Judge Blocks Texas Sanctuary City Law; Finds Mandatory Enforcement Of Federal Law Is ‘Unconstitutional’

Judge Blocks Texas Sanctuary City Law; Finds Mandatory Enforcement Of Federal Law Is ‘Unconstitutional’

by Tyler Durden

Back in May Texas Republican Governor Greg Abbott signed into law a measure to punish so-called “sanctuary cities,” despite pleas from some of the police departments of cities like Austin to halt the bill they said would hinder their ability to fight crime.  You know, because enforcing laws tends to ‘hinder’ the crime-fighting process.

Per Reuters, the Republican-dominated legislature passed the bill on a party-line vote. Among other things, the bill was designed to punish local authorities who refused to abide by requests to cooperate with federal immigration agents.  Police officials found to be in violation of the law could face removal from office, fines and up to a year in prison if convicted.

The measure also allowed police to ask people about their immigration status during a lawful detention, even for minor infractions like jaywalking.

But, just two days before the bill was set to take effect, Federal Judge Orlando Garcia, a Bill Clinton appointee, has temporarily blocked Abbott’s sanctuary city bill on the grounds that it’s ‘unconstitutional.’  Per the Wall Street Journal:

The League of United Latin American Citizens challenged the Texas law in May on behalf of the city of El Cenizo, a small and largely Hispanic border town. Several other jurisdictions, including the state’s four largest cities—San Antonio, Austin, Houston and Dallas—quickly joined the case.

In his ruling, Judge Garcia, who was appointed by President Bill Clinton, said the state legislature has broad authority to enact laws regardless of what the majority of the public thinks, but “may not exercise its authority in a manner that violates the United States Constitution.”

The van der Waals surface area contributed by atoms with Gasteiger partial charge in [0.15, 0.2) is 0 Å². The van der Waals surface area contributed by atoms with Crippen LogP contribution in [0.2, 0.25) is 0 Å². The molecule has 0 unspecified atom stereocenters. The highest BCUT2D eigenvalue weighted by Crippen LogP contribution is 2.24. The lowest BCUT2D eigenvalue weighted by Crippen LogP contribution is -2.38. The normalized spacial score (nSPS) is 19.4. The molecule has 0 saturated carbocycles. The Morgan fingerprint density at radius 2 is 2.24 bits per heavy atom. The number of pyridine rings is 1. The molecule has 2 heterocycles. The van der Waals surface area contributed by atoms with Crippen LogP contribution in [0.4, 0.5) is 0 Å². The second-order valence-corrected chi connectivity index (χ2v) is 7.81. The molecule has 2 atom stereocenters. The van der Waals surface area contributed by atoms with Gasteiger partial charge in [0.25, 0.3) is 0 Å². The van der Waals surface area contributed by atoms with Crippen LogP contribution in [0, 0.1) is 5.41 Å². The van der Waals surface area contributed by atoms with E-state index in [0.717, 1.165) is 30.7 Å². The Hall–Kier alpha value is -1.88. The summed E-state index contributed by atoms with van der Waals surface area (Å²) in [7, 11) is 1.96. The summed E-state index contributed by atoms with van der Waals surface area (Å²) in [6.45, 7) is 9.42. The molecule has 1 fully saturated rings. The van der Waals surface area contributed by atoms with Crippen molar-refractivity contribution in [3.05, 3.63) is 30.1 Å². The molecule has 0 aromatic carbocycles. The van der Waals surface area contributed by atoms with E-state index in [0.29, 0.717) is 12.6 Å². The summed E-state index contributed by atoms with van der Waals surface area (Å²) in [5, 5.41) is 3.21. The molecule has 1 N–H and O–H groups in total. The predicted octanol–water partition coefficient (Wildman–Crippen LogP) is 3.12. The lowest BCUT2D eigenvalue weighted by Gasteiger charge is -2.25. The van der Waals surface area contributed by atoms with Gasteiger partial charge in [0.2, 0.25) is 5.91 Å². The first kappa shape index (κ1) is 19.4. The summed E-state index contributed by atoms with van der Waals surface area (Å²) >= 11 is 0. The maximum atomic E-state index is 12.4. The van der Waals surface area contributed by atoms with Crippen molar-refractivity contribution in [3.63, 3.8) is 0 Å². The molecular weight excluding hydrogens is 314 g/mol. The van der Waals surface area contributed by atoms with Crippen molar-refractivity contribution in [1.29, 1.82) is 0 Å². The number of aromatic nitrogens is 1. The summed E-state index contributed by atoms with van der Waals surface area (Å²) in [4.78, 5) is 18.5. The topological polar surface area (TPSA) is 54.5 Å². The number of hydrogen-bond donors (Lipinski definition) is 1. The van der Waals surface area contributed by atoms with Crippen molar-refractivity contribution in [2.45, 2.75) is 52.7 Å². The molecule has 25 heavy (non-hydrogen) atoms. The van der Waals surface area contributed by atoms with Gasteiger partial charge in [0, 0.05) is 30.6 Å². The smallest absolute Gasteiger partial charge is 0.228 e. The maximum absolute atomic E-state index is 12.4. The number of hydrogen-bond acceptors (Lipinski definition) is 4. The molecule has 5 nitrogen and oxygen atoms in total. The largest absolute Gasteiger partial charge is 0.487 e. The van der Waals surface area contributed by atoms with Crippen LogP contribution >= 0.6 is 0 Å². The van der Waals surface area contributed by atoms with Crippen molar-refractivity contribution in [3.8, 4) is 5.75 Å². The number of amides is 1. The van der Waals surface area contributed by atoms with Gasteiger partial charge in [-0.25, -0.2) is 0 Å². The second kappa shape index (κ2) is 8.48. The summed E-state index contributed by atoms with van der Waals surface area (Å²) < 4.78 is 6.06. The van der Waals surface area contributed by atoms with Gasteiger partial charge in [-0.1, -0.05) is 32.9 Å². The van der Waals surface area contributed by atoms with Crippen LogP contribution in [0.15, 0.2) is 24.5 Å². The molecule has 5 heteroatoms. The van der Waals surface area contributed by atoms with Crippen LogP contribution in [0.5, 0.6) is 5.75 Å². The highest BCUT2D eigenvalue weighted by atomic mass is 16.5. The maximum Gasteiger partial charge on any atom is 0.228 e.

The ruling temporarily blocks provisions of the law that allow for disciplinary action against law-enforcement officials who don’t comply with federal requests to detain illegal immigrants.

It also halts a provision that would prevent municipalities or police agencies from crafting policies that limit cooperation with federal immigration agents and endorsing such policies.


Of course, some law enforcement officials, like “Sanctuary Sally” Hernandez of Travis County (Austin), fought Abbott’s legislation from the start and applauded Garcia’s decision saying that “local communities are safer and stronger when justice and security are a reality, not for some, but for all.”

“The Texas legislature has a reliable history of ignoring the Constitution when writing law, and we’re thankful the court blocked SB4 before it could do irreparable damage to our communities,” said Terri Burke, executive director of the American Civil Liberties Union of Texas.

Travis County Sheriff Sally Hernandez, a Democrat who ordered her department to stop detaining illegal immigrants for federal immigration authorities, said Wednesday that “local communities are safer and stronger when justice and security are a reality, not for some, but for all.”

Not surprisingly, Governor Abbott had a slightly different opinion…

Mr. Abbott, a Republican, said Wednesday that Judge Garcia’s ruling “makes Texas less safe.”

“Because of this ruling, gang members and dangerous criminals, like those who have been released by the Travis County sheriff, will be set free to prey upon our communities,” he said.

We apparently missed the part in our Civics 101 class where we discussed police departments and their ability to unilaterally pick and choose which laws they’re going to enforce…hopefully someone can explain how that works?


TLB thanks Tyler Durden and ZeroHedge for this Texas Judicial update.

Related articles from The Liberty Beacon 

The Danger & Cost of a Broken U.S. Immigration System

Facets: Chaotic Combustion and the Rape of a Polite Society

Judge Shopping & The Alt-left’s attempt to Neuter Pres. Trump

For Sanctuary Cities, business as usual in 2016

 Follow TLB on Twitter @thetlbproject


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